Fondazione Prada presents “Slight Agitation 4/4: Laura Lima”, the fourth and last chapter of the exhibition project conceived by Fondazione Prada Thought Council, whose current members are Shumon Basar, Elvira Dyangani Ose, and Dieter Roelstraete.

“Slight Agitation”, a four-part project of newly commissioned, site-specific works hosted in sequence within the Cisterna in the Milan venue of Fondazione, including works by Tobias Putrih (Slovenia, 1972), Pamela Rosenkranz (Switzerland, 1979) and Austrian collective Gelitin.

Lima’s work “Horse Takes King” is a whimsical attempt to distort the senses that determine our perception through three large sculptures, displayed in the spaces of the Cisterna, each contributing to the formulation of an apparently absurd taxonomy.

The title of her intervention clearly hints at a chess game, which ultimately creates a illusory space where spectators are invited to move freely, without knowing the broader context that would enable them to understand the artist’s impulse. The works on display, Bird (2016), Pendulum (2018) and Telescope (2018), invite viewers to elaborate what in astronomical terms is described as a “syzygy”, traditionally intended as a straight-line configuration of three or morecelestial bodies in a gravitational system.

The central space of the Cisterna is occupied by Pendulum (2018), a machine reproducing the movement of Foucault’s pendulum, which showcases a painting at its extremity. The viewer is invited to hypothesise on the origins of such painting.

On the left-hand space, the audience is invited to enter Telescope (2018), a vertical installation which hosts an astronomer’s class. On the first level, a series of astronomy seminars will take place daily at 12.30pm and at 5pm. Conceived by astronomers from LOfficina del Planetario —the association of scientists in charge of the programme at the Civico Planetario in Milan— these seminars are open to all members of the audience. The top level, located about 10 meters from the ground, hosts a telescope pointing to the sky, to be employed by the public only under the guidance of an astronomer.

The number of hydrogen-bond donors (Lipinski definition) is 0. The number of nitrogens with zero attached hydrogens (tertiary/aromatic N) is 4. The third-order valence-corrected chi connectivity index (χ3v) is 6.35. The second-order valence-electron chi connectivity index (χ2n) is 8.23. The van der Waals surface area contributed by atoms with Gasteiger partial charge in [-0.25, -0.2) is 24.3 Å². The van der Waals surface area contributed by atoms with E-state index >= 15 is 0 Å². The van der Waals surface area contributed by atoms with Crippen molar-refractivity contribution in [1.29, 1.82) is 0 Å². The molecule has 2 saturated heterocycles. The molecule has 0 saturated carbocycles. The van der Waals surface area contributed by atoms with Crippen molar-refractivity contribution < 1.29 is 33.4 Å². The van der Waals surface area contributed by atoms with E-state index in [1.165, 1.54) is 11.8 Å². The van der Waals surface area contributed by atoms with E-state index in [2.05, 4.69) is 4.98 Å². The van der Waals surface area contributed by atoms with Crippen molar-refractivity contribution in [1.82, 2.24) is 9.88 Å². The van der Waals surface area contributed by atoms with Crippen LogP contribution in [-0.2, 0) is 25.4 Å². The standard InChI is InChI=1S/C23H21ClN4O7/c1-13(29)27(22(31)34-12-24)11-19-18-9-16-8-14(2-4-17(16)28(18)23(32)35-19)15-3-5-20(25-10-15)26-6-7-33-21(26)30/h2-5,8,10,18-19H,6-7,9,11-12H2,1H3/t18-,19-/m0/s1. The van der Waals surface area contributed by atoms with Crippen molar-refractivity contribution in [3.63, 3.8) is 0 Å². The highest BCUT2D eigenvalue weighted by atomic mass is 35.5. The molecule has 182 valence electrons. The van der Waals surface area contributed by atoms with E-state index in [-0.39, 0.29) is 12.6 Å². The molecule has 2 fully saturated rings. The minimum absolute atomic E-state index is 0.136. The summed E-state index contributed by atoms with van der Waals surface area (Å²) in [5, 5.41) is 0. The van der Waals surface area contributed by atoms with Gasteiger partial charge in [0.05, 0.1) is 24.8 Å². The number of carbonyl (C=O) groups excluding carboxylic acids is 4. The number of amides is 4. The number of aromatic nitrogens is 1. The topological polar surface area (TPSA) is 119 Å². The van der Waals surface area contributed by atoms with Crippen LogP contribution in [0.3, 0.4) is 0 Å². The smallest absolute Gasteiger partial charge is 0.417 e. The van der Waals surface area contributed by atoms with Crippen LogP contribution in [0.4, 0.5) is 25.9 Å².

The right-hand space displays Bird (2016), a sculpture created in collaboration with Brazilian artist Zé Carlos Garcia, representing a massive animal that seems to have fallen from the sky, and landed in the Cisterna by mere accident.

The combination of these three works across the exhibition environments question the nature the audience’s engagement with space and place, and challenge the viewers’ perception: the artist openly explores the boundaries between the imaginary and the factual to stress the poetic absurdity inherent to the seemingly real.